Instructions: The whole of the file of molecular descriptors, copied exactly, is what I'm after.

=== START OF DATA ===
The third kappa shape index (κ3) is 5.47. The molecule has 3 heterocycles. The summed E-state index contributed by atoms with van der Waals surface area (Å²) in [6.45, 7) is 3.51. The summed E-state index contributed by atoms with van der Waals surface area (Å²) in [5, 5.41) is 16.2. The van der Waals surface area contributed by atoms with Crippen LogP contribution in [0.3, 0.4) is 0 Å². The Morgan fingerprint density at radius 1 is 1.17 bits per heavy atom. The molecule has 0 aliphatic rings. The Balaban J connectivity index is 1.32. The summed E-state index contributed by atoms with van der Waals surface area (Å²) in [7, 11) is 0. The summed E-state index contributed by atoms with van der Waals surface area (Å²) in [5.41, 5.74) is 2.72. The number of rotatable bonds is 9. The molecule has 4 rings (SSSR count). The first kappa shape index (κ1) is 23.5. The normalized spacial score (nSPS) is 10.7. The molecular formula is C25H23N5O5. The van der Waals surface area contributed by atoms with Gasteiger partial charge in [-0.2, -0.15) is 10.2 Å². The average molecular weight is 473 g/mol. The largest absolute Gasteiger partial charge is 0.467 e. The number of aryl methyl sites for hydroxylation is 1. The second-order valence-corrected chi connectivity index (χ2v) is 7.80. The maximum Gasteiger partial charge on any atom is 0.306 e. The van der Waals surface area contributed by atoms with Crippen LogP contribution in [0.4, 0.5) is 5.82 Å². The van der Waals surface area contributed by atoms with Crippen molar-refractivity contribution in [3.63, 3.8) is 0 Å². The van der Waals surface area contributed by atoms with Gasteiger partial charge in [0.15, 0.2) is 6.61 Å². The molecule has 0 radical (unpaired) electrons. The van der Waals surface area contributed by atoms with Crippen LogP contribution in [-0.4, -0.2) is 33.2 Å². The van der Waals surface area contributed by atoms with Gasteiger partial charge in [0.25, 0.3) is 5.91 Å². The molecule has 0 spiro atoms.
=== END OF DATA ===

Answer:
The third kappa shape index (κ3) is 5.47. The molecule has 3 heterocycles. The summed E-state index contributed by atoms with van der Waals surface area (Å²) in [6.45, 7) is 3.51. The summed E-state index contributed by atoms with van der Waals surface area (Å²) in [5, 5.41) is 16.2. The van der Waals surface area contributed by atoms with Crippen LogP contribution in [0.3, 0.4) is 0 Å². The Morgan fingerprint density at radius 1 is 1.17 bits per heavy atom. The molecule has 0 aliphatic rings. The Balaban J connectivity index is 1.32. The summed E-state index contributed by atoms with van der Waals surface area (Å²) in [7, 11) is 0. The summed E-state index contributed by atoms with van der Waals surface area (Å²) in [5.41, 5.74) is 2.72. The number of rotatable bonds is 9. The molecule has 4 rings (SSSR count). The first kappa shape index (κ1) is 23.5. The normalized spacial score (nSPS) is 10.7. The molecular formula is C25H23N5O5. The van der Waals surface area contributed by atoms with Gasteiger partial charge in [-0.2, -0.15) is 10.2 Å². The average molecular weight is 473 g/mol. The largest absolute Gasteiger partial charge is 0.467 e. The number of aryl methyl sites for hydroxylation is 1. The second-order valence-corrected chi connectivity index (χ2v) is 7.80. The maximum Gasteiger partial charge on any atom is 0.306 e. The van der Waals surface area contributed by atoms with Crippen LogP contribution in [0.4, 0.5) is 5.82 Å². The van der Waals surface area contributed by atoms with Crippen molar-refractivity contribution in [3.63, 3.8) is 0 Å². The van der Waals surface area contributed by atoms with Gasteiger partial charge in [0.15, 0.2) is 6.61 Å². The molecule has 0 radical (unpaired) electrons. The van der Waals surface area contributed by atoms with Crippen LogP contribution in [-0.4, -0.2) is 33.2 Å². The van der Waals surface area contributed by atoms with Gasteiger partial charge in [0.25, 0.3) is 5.91 Å². The molecule has 0 spiro atoms.